Understanding the Ins and Outs of Java Vulnerabilities and What to do About It


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Many organizations are jumping on the “Death to Java” bandwagon, ranting about turning off Java to eliminate risk. However, it is important to put the issue in the proper context. The reality is that a Java vulnerability is not the end game for a cyber criminal, it is merely a delivery mechanism in the quest to install and execute bigger malware.

There is no “one size fits all” recommendation for eliminating Java risks. But, you do want to eliminate as much exploitable surface area as reasonably possible on your critical endpoints. This should be the philosophy engrained in every organization’s security culture. If you’re not having this conversation about Java - and quite frankly all of the third-party applications in your environment - you are missing the mark and not calculating your risk. Join Paul Henry and Russ Ernst as they bring us up to speed on the Java vulnerabilities and how to limit your exposure without going overboard.

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Understanding the Ins and Outs of Java Vulnerabilities and What to do About It

  1. 1. Understanding theIns and Outs ofJava Vulnerabilitiesand what to doabout itPaul Henry, Security and Forensics ExpertRuss Ernst, Group Product ManagerMarch 2013
  2. 2. History of Malware APTs Crimeware You’ve Got Mail Came of age in 2007 with Mpack Email attachments became the vehicle of choice in the late „90s Elk Cloner A Floppy Delivery One of the first recorded PC Brian, Jerusalem, Morris malware / virus incidents was Worm, Michelangelo You’ve Got More Mail Elk Cloner back in 1982. Emailed malware attacks see a resurgence‘82 ’86-’91 Early ’90s Late ’90s ’00-’02 ‘04 ‘05 ‘07 ’07-’08 ‘09 Macros http:// In the early „90s, macro viruses were CodeRed, Nimda, FriendGreetings, RootKits the most popular deliver method Phishing aided this SoBig, Blaster and Slammer attack vector SQL Injections And stolen credentials began to take off in 2007 - 2008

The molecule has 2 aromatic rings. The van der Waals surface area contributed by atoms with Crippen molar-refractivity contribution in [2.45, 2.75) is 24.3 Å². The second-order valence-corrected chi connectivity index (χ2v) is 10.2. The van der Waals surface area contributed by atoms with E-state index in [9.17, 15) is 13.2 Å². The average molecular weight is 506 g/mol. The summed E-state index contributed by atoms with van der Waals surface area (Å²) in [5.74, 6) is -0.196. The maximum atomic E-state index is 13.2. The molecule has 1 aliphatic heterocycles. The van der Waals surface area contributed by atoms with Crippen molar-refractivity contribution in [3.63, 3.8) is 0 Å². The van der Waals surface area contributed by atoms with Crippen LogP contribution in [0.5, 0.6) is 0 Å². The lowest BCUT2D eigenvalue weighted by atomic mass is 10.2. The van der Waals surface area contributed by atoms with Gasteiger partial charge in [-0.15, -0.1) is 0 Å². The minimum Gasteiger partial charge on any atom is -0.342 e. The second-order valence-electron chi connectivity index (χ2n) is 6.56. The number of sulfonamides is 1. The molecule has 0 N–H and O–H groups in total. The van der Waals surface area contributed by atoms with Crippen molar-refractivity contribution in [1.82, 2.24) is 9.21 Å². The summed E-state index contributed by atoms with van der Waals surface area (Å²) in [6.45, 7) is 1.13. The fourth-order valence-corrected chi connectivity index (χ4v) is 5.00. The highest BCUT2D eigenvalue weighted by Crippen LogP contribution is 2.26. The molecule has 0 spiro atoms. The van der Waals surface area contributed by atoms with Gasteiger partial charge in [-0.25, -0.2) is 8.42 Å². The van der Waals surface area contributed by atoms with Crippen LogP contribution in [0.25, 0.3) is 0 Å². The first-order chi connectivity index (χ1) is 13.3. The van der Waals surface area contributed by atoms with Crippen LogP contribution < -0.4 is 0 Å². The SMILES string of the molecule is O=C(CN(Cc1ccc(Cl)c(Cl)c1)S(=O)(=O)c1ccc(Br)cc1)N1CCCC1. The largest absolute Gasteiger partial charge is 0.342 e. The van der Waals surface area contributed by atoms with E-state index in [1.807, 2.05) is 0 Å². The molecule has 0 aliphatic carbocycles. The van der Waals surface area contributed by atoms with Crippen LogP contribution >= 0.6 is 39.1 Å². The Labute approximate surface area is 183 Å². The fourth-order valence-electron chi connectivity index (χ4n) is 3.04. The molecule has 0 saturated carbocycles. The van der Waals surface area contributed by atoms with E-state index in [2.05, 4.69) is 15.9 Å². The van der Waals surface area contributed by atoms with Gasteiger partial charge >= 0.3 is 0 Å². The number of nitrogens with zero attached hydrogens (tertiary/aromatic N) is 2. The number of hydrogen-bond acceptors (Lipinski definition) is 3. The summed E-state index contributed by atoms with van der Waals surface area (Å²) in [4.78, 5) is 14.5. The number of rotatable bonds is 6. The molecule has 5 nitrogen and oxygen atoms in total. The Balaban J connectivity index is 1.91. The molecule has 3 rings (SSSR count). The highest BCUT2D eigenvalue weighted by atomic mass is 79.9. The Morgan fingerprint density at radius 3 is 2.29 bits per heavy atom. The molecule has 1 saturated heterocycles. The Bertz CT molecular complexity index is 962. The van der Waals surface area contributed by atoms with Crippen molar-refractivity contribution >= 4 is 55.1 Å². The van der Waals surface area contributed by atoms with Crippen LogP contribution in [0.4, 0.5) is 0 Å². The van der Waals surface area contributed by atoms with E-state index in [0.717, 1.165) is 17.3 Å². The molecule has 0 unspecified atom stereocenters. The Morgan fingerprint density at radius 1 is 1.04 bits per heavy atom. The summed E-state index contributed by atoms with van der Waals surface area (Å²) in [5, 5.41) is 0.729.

3. 3. Explosion of MalwareIn the 1990s, the unique instances of malware beganexplosive growth » In 1990 = 9,044 samples » In 1994 = 28,613 » In 1999 = 98,428 » In 2005 = 333,425 » In 2006 = 972,606 » In 2007 (most dramatic jump) = 5,490,960 samples • Since 2007 malware samples have more then doubled each and every year
  4. 4. What Can We Learn From History?We have been fighting the wrong battle » Our efforts have focused on the delivery of malware, not the endgame of running malicious code in our environmentsWe simply can not keep up with the seemingly unlimited waysmalware can be delivered » Obfuscation has also rendered our most common defensive methods obsolete